For years, a prime method for decoding the impenetrable North Korean regime has been the Dear Leader’s sushi chef, a defector named Kenji Fujimoto. When I met him in Tokyo several years ago, he looked as if he had just stepped off a construction site. His body was squat, his face rough. From his vantage in the kitchen, Fujimoto had been an astute observer of Kim Jong Il’s court—and the struggle within that court to win favor.
Years ago, Fujimoto began noticing the growing prominence of Kim Jong Il’s youngest son, Kim Jong Un. He had grown close to his father; a special bond had formed. On the surface, Kim Jong Un seemed like a nice boy, dutiful and respectful. Fujimoto, however, sensed these were mere exterior traits. He sensed that Kim Jong Un was “ruthless” and “tough inside.” In his memoir about his time in the household, Fujimoto captured the youngest son in a chilling passage: “When Jong Un shook hands with me, he stared at me with a vicious look. I cannot forget the look in the Prince’s eyes.”
It is said that Kim Jong Il, who has ruled North Korea since his father died in 1994, has suffered at least one stroke, a health record that focused his mind on his successor. And, apparently, his choice for the job is Kim Jong Un, now reportedly 26 years old. No formal announcement has been made, but there are all the telltale signs: schoolchildren invoking Kim Jong Un in their songs; instructions that diplomats pay homage to him.
Perhaps, all this tumult within the regime can explain its particularly belligerent behavior in recent months. Will the new leader put an end to this chapter? There are only a mere handful of other clues about the young man who will take over the Hermit Kingdom. And it is essential to examine them closely to determine whether Kim Jong Un is as ruthless as the chef describes.
When I first heard the name Kim Jong Un from the chef, it meant little to me. The only public photo of him is a grainy shot, taken when he was about eleven; it shows a sweet-looking child with the same broad face and thick lips as his infamous dad. Unlike his eldest brother, the beefy Kim Jong Nam, who the Japanese once deported for traveling under a false passport, Kim Jong Un had never made news of any kind—not through scandals, not through speeches. His upbringing was shrouded; he supposedly attended the International School of Berne in Switzerland under a pseudonym, though no one knows for sure. For years, many North Korea–watchers didn’t even know he existed.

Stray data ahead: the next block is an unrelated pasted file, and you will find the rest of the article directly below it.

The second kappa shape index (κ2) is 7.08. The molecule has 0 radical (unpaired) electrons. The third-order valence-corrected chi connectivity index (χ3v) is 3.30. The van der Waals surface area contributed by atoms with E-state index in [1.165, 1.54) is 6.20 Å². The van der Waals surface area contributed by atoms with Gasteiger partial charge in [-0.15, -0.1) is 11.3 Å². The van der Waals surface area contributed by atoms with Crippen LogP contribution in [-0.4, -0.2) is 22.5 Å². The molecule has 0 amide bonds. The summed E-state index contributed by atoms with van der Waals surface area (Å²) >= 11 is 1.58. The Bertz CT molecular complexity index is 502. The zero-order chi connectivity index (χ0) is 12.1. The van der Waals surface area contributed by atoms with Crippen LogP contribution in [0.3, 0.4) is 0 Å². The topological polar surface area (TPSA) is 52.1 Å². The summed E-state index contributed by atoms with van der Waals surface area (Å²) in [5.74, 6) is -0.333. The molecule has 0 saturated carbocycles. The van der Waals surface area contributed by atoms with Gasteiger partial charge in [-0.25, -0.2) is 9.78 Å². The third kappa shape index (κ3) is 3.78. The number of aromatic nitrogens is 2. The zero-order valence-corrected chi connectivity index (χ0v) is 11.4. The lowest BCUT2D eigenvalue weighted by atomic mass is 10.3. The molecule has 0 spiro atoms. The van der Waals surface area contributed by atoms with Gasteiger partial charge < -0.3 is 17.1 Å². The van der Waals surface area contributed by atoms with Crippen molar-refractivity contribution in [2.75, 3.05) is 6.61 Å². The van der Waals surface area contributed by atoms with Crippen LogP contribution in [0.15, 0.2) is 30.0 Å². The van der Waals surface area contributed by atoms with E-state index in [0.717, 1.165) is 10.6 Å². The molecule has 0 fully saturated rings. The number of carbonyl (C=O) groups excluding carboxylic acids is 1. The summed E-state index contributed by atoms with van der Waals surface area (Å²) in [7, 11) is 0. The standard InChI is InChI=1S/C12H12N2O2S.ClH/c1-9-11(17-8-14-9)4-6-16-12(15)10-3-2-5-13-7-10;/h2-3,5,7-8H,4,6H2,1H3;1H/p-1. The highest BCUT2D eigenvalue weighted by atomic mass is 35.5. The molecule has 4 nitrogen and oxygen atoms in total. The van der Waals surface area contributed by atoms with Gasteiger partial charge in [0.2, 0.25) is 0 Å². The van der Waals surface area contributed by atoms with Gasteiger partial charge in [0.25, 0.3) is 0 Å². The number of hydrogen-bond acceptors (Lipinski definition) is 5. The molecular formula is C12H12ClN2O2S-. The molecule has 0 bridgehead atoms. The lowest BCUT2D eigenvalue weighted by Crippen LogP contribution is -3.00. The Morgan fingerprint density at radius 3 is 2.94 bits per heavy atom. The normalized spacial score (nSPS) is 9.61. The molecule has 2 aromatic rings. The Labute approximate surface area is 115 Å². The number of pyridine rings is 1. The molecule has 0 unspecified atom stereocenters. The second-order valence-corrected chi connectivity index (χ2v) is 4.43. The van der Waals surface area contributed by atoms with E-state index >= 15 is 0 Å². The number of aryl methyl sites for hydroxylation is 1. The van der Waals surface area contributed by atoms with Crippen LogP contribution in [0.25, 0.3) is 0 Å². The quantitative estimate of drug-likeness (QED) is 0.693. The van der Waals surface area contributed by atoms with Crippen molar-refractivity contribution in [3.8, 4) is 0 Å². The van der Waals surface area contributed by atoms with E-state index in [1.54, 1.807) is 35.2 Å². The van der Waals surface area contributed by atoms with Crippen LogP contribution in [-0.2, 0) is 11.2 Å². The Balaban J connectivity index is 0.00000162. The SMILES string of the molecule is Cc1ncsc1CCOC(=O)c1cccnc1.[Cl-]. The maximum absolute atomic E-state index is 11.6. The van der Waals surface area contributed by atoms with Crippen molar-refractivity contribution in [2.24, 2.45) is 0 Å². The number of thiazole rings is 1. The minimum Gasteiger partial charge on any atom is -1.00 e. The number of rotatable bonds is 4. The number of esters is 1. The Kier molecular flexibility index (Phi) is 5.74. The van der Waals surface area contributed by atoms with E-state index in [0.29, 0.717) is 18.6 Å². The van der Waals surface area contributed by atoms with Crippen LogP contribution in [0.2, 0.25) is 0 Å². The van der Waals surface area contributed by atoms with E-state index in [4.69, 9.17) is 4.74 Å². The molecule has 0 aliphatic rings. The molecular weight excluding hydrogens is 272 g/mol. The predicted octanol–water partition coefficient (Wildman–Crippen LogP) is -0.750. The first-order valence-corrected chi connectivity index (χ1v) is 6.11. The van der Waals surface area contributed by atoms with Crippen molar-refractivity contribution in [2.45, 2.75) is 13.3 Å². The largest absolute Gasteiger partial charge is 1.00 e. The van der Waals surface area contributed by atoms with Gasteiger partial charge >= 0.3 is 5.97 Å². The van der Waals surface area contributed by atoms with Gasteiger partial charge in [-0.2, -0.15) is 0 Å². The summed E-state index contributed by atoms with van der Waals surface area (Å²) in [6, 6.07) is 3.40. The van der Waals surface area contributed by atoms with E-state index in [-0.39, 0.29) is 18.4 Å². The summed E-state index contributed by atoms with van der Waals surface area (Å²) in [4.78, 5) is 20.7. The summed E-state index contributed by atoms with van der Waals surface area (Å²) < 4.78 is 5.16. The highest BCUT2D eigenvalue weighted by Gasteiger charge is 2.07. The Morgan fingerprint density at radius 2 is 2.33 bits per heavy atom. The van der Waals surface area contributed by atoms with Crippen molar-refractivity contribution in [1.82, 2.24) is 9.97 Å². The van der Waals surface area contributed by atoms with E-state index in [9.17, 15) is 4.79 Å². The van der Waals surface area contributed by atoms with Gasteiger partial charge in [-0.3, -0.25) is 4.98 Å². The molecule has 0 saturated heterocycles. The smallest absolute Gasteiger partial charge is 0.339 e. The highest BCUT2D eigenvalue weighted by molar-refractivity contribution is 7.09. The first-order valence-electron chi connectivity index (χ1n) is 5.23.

Kim Jung Un is the son of the Dear Leader’s third and most beloved wife, Koh Young Hee, a dancer from a state-run troupe. He could be spoiled. And, like his father, he’s a big-time drinker. The father’s taste for imported liquor consumed at wild parties is something that Fujimoto knows well. At one late-night party, the Dear Leader had the chef’s pubic hair shaved, a humiliating gag.
The parallels between father and son extend beyond their extracurricular pursuits. In North Korea’s elite circles, Kim Jong Un was known for his cruel, icy, and often domineering personality, a mentality that could be perfect for running a gulag state or playing a dangerous game of nuclear chicken. According to Fujimoto, these parallels between father and son were precisely the reason that the Dear Leader gravitated toward Kim Jong Un.
Yet even if Kim Jong Un proves as tough as his father, the power of the Kim family brand might be diluted. The Dear Leader’s father and the state’s founder, Kim Il Sung, boasted revolutionary credentials and dominated North Korea, creating an exhaustive personality cult and keeping tight control of the armed forces. Despite his Dear Leader moniker, Kim Jong Il has never generated the same levels of devotion or complete control of his country. Concessions to competing power bastions, namely the military, have been necessary. (That’s why the army is showered with food and resources, even as the rest of the nation has starved.) Andrei Lankov, probably the foremost North Korea–watcher in Seoul, told me that Kim Jong Il rules less by fiat than is commonly believed; he has to reach some degree of consensus with top generals before making decisions. “Kim Jong Il cannot do whatever he wants,” Lankov said.
Kim Jong Un will have to cede even more power than his dad. Most likely, he will rule in tandem with the Dear Leader’s brother-in-law, Chang Song-Taek, who controls the North Korean secret police. Many analysts believe that Chang has been running the country in recent months, while Kim Jong Il recovers. (When I have asked former North Korean defectors about Chang, they have responded as if I’d mentioned Keyser Soze; most have clammed up entirely, while others have detailed the horrors of his agents.) The young Kim may also hand over more power to senior military leaders. Unlike his father, who spent more than a decade building ties to top generals before assuming power, Kim Jong Un hasn’t had nearly as long to cultivate relationships.
Is there any chance that Kim could usher in a period of perestroika? American analysts of North Korea have long insisted that there is a moderate group within Pyongyang’s military that wants Chinese-style economic reforms. And, even if this weren’t the case, a larger governing role for the army might help constrain the craziness that inherently flows from an erratic monomaniacal autocrat. That might be wishful thinking. More likely is the possibility that the accession of the country’s new leader might end Pyongyang’s nuclear provocations—which may be a tactic to rally domestic opinion around the new leadership.
By Joshua Kurlantzick